Global growth continues to emphasize the importance of and the need for effective communication skills to interact across cultures. To understand intercultural/multicultural communication, one must first understand what human communication is. That is why, as the world and organizations become more diverse, the need for experts and professionals who specialize in the area of multicultural communication is greatly increasing.

  • Careers in multicultural communication include: Trainers in the workplace with knowledge in dealing with cross-cultural issues such as leadership, conflict management, change management, and customer relations are in high demand. Other opportunities can be found in the health care professions and in nonprofit organizations. Americans assigned to foreign countries and who may work for the Foreign Service in places like American-run government offices would benefit from training. <Top>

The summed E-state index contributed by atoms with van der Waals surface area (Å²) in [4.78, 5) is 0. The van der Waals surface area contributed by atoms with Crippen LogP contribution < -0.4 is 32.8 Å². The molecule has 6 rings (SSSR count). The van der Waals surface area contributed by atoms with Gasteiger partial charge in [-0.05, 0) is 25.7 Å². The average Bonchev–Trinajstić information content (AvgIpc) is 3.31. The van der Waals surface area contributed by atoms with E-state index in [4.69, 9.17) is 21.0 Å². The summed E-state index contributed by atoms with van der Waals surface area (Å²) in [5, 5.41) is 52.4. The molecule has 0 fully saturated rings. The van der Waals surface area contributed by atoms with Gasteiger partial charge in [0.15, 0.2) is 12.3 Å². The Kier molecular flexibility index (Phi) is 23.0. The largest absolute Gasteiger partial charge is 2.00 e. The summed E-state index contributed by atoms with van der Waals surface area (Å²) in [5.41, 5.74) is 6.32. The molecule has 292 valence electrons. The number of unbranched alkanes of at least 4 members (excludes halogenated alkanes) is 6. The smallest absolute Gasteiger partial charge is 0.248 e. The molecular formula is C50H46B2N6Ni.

Organizational Communication
Job opportunities exist for organizational communication professionals in virtually all major employment sectors, including health care, manufacturing, retailing, banking, construction, communications, transportation, agriculture and forestry, military, education, chemicals and pharmaceuticals, computer and data processing, energy and petroleum, hospitality and recreation, insurance, justice systems, utilities, government, and the consulting and training industry. 

  • Careers in organizational communication include: Internal communication positions such as human resource specialist, training and development specialist, personnel liaison, international publications coordinator, internal communication specialist, organizational development specialist, internal consultant, labor negotiator, and recruiter. <Top>

Political communication
Preparation for a career in political communication will combine an understanding of communication principles and practices, including knowledge of various media and mass communication practices, with knowledge of political processes and institutions.